Michael Gove has refused to guarantee that HS2 will run to its planned central London terminus at Euston.
The Levelling-Up Secretary said he did not know where the final London destination would be when quizzed on where the upgraded rail route could end in the UK’s capital. Gove admitted there was a “debate” about whether it should be Euston or Old Oak Common, a west London suburb.
It comes after the government earlier this month announced it will prioritise having initial HS2 services running by 2033 between Old Oak Common and Birmingham Curzon Street as part of measures designed to cut costs.
It means services will not stop in Euston in central London for years to come, with passengers instead expected to travel for half an hour on the Elizabeth Line.
But Gove on Sunday said he could not confirm that the tracks linking Old Oak Common and Euston station would ever be built. Speaking on Channel 4’s The Andrew Neil Show, he said: “There is a debate about whether or not it should be Old Oak Common or Euston.
“Old Oak Common is going to be a major area for regeneration but we want to make sure as many people as possible can benefit not just from the additional rail infrastructure but also from the regeneration that HS2 can bring. So the Old Oak Common area is a part of north-west London that requires levelling-up.”
Pressed on whether HS2 would go to Euston, he replied: “I don’t know what the final decision will be about where the terminus will be.”
Reports first surfaced in January that the Euston element of the high-speed line might never be completed despite preparatory works having started around the major station, but Chancellor Jeremy Hunt was quick to attempt to quash such rumours saying he did not see “any conceivable circumstances” in which HS2 would not run to Euston.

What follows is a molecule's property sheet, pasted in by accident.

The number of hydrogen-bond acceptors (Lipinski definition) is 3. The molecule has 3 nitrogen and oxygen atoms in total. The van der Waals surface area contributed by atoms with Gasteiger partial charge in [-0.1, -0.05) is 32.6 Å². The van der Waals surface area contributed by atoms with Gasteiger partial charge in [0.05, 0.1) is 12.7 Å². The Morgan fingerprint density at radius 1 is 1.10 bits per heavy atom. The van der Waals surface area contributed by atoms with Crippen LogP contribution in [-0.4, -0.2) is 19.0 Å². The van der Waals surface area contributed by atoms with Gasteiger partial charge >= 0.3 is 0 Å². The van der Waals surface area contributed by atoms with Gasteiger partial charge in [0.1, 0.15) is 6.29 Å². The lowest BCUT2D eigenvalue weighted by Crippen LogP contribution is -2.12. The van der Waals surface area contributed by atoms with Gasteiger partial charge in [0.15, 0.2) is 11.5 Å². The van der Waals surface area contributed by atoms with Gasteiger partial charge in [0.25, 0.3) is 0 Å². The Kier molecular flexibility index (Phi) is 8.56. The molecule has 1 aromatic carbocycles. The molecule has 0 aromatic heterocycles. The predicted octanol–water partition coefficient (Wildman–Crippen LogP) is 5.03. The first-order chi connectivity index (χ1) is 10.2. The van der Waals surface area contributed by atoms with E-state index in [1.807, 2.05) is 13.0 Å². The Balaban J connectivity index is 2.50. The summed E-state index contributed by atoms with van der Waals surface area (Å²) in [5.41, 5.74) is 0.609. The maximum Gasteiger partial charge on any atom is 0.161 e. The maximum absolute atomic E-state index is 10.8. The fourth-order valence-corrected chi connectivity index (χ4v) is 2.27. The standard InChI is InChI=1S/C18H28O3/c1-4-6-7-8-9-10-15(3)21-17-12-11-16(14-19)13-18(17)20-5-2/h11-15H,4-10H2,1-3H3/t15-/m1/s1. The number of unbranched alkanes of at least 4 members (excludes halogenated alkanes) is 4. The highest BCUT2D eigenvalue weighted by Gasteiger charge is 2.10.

Asked by BBC News after his Bloomberg speech whether ministers were committed to HS2 going “all the way to Euston”, Hunt said: “Yes we are. And I don’t see any conceivable circumstances in which that would not end up at Euston. And indeed I prioritised HS2 in the autumn statement.
“We have not got a good record in this country of delivering complex, expensive infrastructure quickly, but I’m incredibly proud that, for the first time in this last decade, under a Conservative government, we have shovels in the ground building HS2 and we’re going to make it happen.”
When asked about the report earlier, a Department for Transport (DfT) spokesman said: “The government remains committed to delivering HS2 to Manchester, as confirmed in the autumn statement.
“As well as supporting tens of thousands of jobs, the project will connect regions across the UK, improve capacity on our railways and provide a greener option of travel.”
A “full business case” for HS2 published by the DfT in April 2020 stated that the target timeframe for services launching between Old Oak Common and Birmingham was 2029-2033, whereas for trains between Euston and north-west England the range was 2031-2036.
Transport Secretary Mark Harper’s announcement earlier this month on prioritising Old Oak Common to Birmingham services was interpreted as meaning that route may not now enter central London until the 2040s. But Gove’s remarks will cast doubt on whether the Euston connection will ever be given the green signal.
HS2’s website still features plans for the high speed trains to travel to Euston and says a new station there will have 10 450m platforms. It also says the station will be used by up to 17 high-speed trains per hour at "peak operation".
The HS2 project has been dogged by criticism over its financial and environmental impact. In October of last year, Levelling Up Secretary Michael Gove suggested capital investment for HS2 would be reviewed, but Chancellor Jeremy Hunt subsequently backed the project.
The target cost of Phase One between London and Birmingham was £40.3 billion at 2019 prices. A budget of £55.7 billion for the whole of HS2 was set in 2015.